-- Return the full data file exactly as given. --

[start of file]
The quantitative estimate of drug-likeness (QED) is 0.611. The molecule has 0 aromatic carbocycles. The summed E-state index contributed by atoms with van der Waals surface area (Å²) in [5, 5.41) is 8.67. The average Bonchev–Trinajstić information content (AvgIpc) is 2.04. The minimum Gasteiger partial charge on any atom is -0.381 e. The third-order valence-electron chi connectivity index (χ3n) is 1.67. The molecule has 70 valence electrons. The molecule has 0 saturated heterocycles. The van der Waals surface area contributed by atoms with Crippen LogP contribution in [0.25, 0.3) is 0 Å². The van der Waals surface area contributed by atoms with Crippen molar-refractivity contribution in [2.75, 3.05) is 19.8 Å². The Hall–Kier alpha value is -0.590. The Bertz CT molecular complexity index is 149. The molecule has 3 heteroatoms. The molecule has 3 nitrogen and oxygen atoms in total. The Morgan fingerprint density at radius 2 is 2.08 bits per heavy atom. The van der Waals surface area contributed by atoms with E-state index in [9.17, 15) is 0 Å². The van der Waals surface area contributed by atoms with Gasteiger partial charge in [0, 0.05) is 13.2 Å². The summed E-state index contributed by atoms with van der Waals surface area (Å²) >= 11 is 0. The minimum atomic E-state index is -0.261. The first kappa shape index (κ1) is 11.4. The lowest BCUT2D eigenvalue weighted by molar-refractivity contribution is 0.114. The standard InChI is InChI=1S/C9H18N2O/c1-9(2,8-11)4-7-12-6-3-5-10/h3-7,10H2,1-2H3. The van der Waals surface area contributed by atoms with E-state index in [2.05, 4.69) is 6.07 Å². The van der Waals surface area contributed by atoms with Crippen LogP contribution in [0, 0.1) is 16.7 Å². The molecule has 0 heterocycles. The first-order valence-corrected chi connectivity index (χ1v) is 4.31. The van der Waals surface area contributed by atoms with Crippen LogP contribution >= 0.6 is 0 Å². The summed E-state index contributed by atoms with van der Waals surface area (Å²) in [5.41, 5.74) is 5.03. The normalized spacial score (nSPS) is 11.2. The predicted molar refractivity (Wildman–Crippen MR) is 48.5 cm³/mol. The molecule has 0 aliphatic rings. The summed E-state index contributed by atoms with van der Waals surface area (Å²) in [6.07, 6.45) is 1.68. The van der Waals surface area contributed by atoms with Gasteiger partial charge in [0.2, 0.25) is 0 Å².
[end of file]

The quantitative estimate of drug-likeness (QED) is 0.611. The molecule has 0 aromatic carbocycles. The summed E-state index contributed by atoms with van der Waals surface area (Å²) in [5, 5.41) is 8.67. The average Bonchev–Trinajstić information content (AvgIpc) is 2.04. The minimum Gasteiger partial charge on any atom is -0.381 e. The third-order valence-electron chi connectivity index (χ3n) is 1.67. The molecule has 70 valence electrons. The molecule has 0 saturated heterocycles. The van der Waals surface area contributed by atoms with Crippen LogP contribution in [0.25, 0.3) is 0 Å². The van der Waals surface area contributed by atoms with Crippen molar-refractivity contribution in [2.75, 3.05) is 19.8 Å². The Hall–Kier alpha value is -0.590. The Bertz CT molecular complexity index is 149. The molecule has 3 heteroatoms. The molecule has 3 nitrogen and oxygen atoms in total. The Morgan fingerprint density at radius 2 is 2.08 bits per heavy atom. The van der Waals surface area contributed by atoms with E-state index in [9.17, 15) is 0 Å². The van der Waals surface area contributed by atoms with Gasteiger partial charge in [0, 0.05) is 13.2 Å². The summed E-state index contributed by atoms with van der Waals surface area (Å²) >= 11 is 0. The minimum atomic E-state index is -0.261. The first kappa shape index (κ1) is 11.4. The lowest BCUT2D eigenvalue weighted by molar-refractivity contribution is 0.114. The standard InChI is InChI=1S/C9H18N2O/c1-9(2,8-11)4-7-12-6-3-5-10/h3-7,10H2,1-2H3. The van der Waals surface area contributed by atoms with E-state index in [2.05, 4.69) is 6.07 Å². The van der Waals surface area contributed by atoms with Crippen LogP contribution in [0, 0.1) is 16.7 Å². The molecule has 0 heterocycles. The first-order valence-corrected chi connectivity index (χ1v) is 4.31. The van der Waals surface area contributed by atoms with Crippen LogP contribution >= 0.6 is 0 Å². The summed E-state index contributed by atoms with van der Waals surface area (Å²) in [5.41, 5.74) is 5.03. The normalized spacial score (nSPS) is 11.2. The predicted molar refractivity (Wildman–Crippen MR) is 48.5 cm³/mol. The molecule has 0 aliphatic rings. The summed E-state index contributed by atoms with van der Waals surface area (Å²) in [6.07, 6.45) is 1.68. The van der Waals surface area contributed by atoms with Gasteiger partial charge in [0.2, 0.25) is 0 Å².